The stock market – origin and benefits

THE stock market (or stock exchange for purposes of this article) to this day is one of the greatest social contracts and institutional creations in economics and most of all, the world of finance. Since its birth in the 1600s, it still is a pivotal part of most nations’ economy and economic growth policy.
As many financial innovations, the stock market was developed by Dutch businessmen and international spice traders in the 1600s. Essentially, this arose from the need to help finance trips from the Netherlands to India to purchase spices for import into the greater part of mineland Europe.
As spices were very important to the Europeans because of things like storage and season of foods, it became a very profitable venture. So to help raise money to purchase ships, security and expand the spice import liners, the “Dutch East Indies Company” (the first ever listed stock on a stock exchange), promised people a share of the profits from the spice trade business in exchange for upfront contribution to their business and this was called purchasing a “share”.
To ensure that cash wasn’t drained from the company, the company also put in a law that the owners of those shares (the “shareholders”) were not permitted to sell the shares back to the company, but to other people, based on a value decided by the marketplace, thus developing the first ever open market for the purchase of shares, the stock market.
In this story of origin one can see the role and features of the stock market, at work. The stock market is simply put, a market that trades in (“exchange of”) capital and works to benefit both companies (wanting to raise capital) and investors (intending to grow their money).
For a company, a stock market is a place where companies can raise financial capital more cheaply than the mainstream options i.e. banks and financial lending institutions. This comes by trading funds for ownership and not for a future interest rate.
When a business acquires a bank loan, it is trading the amount of money it is borrowing now for a promise to pay it back with an extra amount called in interest (also known as debt financing).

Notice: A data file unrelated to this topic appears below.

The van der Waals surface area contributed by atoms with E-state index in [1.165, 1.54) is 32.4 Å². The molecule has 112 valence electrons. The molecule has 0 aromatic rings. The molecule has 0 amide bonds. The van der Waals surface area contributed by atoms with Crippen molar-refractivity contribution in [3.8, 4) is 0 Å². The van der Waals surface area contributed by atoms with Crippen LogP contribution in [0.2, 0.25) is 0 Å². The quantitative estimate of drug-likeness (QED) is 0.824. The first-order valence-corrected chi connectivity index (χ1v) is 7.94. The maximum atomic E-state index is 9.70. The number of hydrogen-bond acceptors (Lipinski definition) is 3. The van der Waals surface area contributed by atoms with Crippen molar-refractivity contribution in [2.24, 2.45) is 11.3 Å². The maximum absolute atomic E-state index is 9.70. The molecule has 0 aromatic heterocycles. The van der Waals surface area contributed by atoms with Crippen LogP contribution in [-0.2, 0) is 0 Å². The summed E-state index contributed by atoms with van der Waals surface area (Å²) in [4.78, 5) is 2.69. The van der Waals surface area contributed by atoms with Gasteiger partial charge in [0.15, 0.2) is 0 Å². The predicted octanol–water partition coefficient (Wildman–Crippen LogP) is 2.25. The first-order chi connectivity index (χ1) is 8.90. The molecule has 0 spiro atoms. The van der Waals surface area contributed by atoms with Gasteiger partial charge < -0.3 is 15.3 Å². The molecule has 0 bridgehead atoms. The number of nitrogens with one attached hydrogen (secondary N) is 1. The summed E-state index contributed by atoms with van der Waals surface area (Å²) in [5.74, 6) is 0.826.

However, on the stock market, a company has options to use cheaper debt finance (getting the money for a lower negotiated interest rate because they are not dealing with intermediaries such as banks) called a bond, or they can trade cash for a share in the business’s profits through the purchase of shares on the stock market. In Zambia this is what the companies listed below have done:
• Lafarge Cement Plc
• Standard Chartered Bank Plc
• Zambian breweries
• Zambia National Commercial Bank Plc
Added to this central function, stock markets also allow a company a mechanism for market valuation of their business to give them a true reflection of how much cash their company is worth at any particular moment. At the same time, being listed on the stock market comes with so many regulations and controls that all listed companies are given better credibility in all the business community and the general public. These regulations ensure that best corporate governance practices are adopted by companies listed on the stock market.
On the other side of the equation, stock markets offer investment opportunities for investors. There are two main benefits for those wishing to invest.
The first is an opportunity to fairly invest in a profitable business and reap rewards of such a thriving business through a simple transaction, i.e. buying shares. Similarly, investors also obtain the benefit of easy exit from that company through the same simple transaction of just selling their shares in a company to another person using the stock market.
Another benefit of the stock market is that of asset value and capital gains. Investors can always know how valuable their asset holdings are in the company simply by applying daily market price of their shares in a company.
Simultaneously, if the market is more interested in those shares (due to profitability, business prospects and other reasons) they tend to increase in value and thus their asset base also increases.
In all the above, the stock market’s main roles are facilitation of all such transactions (e.g sale of shares, transfers of dividends), regulation and information communications (e.g. publishing share prices and company information)
The stock exchange as an institution is a company that is given the mandate of serving both these parties (the seller and the buyer) in a transparent, equal and fair manner.
The foregoing ensures the stock market maintains its role as one of the greatest financial innovations of all time.
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